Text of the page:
A team of Dutch scientists recently presented the world’s first lab-growth beef patties as a potential alternative to animal protein, recognizing the dominance of cooked meat over alternatives like beans, nuts, quinoa, and tofu. Despite its inefficient use of cropland and greenhouse gas production, why do humans crave cooked meat? “As much as 95 percent of what we think of as meat’s taste is actually its aroma… And the lack of strong scents is one reason why raw meat is not very appealing.” In experiments, chimps, gorillas and orangutans have been clear about their preferences: Roasting, grilling, and stewing meat adds to its appeal.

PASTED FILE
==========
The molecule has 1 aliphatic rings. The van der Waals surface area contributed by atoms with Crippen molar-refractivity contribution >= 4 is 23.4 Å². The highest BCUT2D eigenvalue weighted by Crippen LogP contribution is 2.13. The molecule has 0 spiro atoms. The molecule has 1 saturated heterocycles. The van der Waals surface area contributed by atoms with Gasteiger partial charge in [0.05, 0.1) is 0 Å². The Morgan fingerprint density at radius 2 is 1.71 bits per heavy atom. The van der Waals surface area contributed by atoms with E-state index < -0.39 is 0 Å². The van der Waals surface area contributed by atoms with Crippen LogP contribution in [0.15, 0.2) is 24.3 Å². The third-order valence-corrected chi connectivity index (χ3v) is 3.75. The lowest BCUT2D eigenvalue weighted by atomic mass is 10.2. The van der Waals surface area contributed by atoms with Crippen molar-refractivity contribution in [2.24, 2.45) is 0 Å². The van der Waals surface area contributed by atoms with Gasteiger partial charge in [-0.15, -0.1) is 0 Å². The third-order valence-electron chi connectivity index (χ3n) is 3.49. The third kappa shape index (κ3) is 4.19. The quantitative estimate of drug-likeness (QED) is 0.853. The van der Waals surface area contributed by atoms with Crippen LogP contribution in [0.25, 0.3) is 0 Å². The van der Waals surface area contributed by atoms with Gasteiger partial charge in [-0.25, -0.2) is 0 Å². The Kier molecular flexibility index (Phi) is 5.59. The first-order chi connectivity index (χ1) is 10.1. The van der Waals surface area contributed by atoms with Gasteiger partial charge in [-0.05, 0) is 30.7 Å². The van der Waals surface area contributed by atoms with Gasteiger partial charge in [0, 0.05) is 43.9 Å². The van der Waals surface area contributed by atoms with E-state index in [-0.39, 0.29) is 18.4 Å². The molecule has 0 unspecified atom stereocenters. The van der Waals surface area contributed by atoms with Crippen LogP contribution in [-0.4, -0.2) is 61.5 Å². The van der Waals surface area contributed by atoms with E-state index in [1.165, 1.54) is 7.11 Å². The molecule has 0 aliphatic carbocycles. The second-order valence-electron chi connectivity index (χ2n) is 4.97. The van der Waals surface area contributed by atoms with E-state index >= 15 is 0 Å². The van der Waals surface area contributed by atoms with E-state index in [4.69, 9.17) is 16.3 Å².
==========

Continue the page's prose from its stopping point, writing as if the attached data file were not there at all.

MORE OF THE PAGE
What’s the Big Idea?
Vegetarians and nutritionists alike tell us that meat consumption is unnecessary for a healthy diet. Too much red meat even increases the risks of contracting heart disease. It seems the smell of cooked meat overpowers our health concerns due to a chemical reaction that occurs when foods containing carbohydrates and amino acids are cooked at high temperatures. Called the Maillard reaction, this rich combination of cooked sugar and fats is responsible for the intoxicating smell of baked breads and cookies, roasted vegetables, and brewing coffee. Because the recently lab-grown beef was all protein and no fat, the Maillard reaction also explains why it didn’t taste very good.